- Over half the population is minimally impacted by Obamacare
- Small business owners will have more policies to pick from
- Individuals who are uninsured will benefit most from Obamacare marketplaces
As the politicians fuss and fight over the merits of the biggest overhaul of the health insurance system in this country, you may be wondering, "What does this all mean to me?" Here's what we know so far about what's up with your health care.
1. It's all about me
The Affordable Care Act, or Obamacare, as it is now commonly known, went into effect in 2010 and was affirmed by the U.S. Supreme Court in 2012, despite the 42 times the House Republicans tried to repeal it.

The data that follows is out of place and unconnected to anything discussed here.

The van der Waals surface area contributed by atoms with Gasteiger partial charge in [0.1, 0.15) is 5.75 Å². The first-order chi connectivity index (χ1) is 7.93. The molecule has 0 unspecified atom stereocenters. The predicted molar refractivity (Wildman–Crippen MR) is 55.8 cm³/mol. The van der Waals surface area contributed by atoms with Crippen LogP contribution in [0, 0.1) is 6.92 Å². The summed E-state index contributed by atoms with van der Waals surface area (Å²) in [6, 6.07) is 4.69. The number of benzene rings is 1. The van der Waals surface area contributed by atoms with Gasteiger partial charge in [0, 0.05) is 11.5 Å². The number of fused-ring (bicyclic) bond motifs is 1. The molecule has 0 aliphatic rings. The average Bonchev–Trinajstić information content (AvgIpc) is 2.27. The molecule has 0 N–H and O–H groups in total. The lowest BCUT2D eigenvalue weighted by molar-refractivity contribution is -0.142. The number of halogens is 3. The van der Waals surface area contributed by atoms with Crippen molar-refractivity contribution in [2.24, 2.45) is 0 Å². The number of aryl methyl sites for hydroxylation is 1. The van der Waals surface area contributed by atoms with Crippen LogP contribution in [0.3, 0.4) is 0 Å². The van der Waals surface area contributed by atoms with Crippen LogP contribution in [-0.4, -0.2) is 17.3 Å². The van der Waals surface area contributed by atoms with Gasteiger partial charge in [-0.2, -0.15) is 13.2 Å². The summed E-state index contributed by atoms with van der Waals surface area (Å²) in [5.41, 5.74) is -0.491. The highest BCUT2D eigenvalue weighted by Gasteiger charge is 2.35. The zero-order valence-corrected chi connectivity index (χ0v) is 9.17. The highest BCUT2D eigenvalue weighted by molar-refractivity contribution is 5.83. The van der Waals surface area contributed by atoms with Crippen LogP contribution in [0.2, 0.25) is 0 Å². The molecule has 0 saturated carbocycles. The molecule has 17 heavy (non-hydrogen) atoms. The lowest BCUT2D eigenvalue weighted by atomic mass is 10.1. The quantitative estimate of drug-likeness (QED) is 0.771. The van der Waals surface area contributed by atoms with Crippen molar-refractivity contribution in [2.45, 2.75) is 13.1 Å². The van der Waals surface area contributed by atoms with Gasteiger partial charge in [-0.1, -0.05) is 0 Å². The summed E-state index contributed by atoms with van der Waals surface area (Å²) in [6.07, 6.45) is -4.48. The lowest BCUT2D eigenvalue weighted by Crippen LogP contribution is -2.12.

It will have the most dramatic impact on the 48 million Americans who don't or haven't been able to get insurance. By 2014, everyone -- with a few exceptions -- has to have insurance or face a penalty.
2. I get insurance through work. Why should I care?
More than half of Americans get health insurance through work. For those keeping score at home, that's 55.1% of the population, or about 149 million non-elderly people, according to U.S. Census data.
If that's you, news about Obamacare marketplace computer problems and people getting letters saying they're losing their coverage -- that doesn't affect you.
What you do have to worry about is that e-mail reminder your company sends you this time every year telling you about open enrollment season.
You may notice that information packet is a lot easier to read and the different plans are a lot easier to compare. You've got Obamacare to thank for that, since it is now mandatory that these companies communicate clearly about what they have to offer.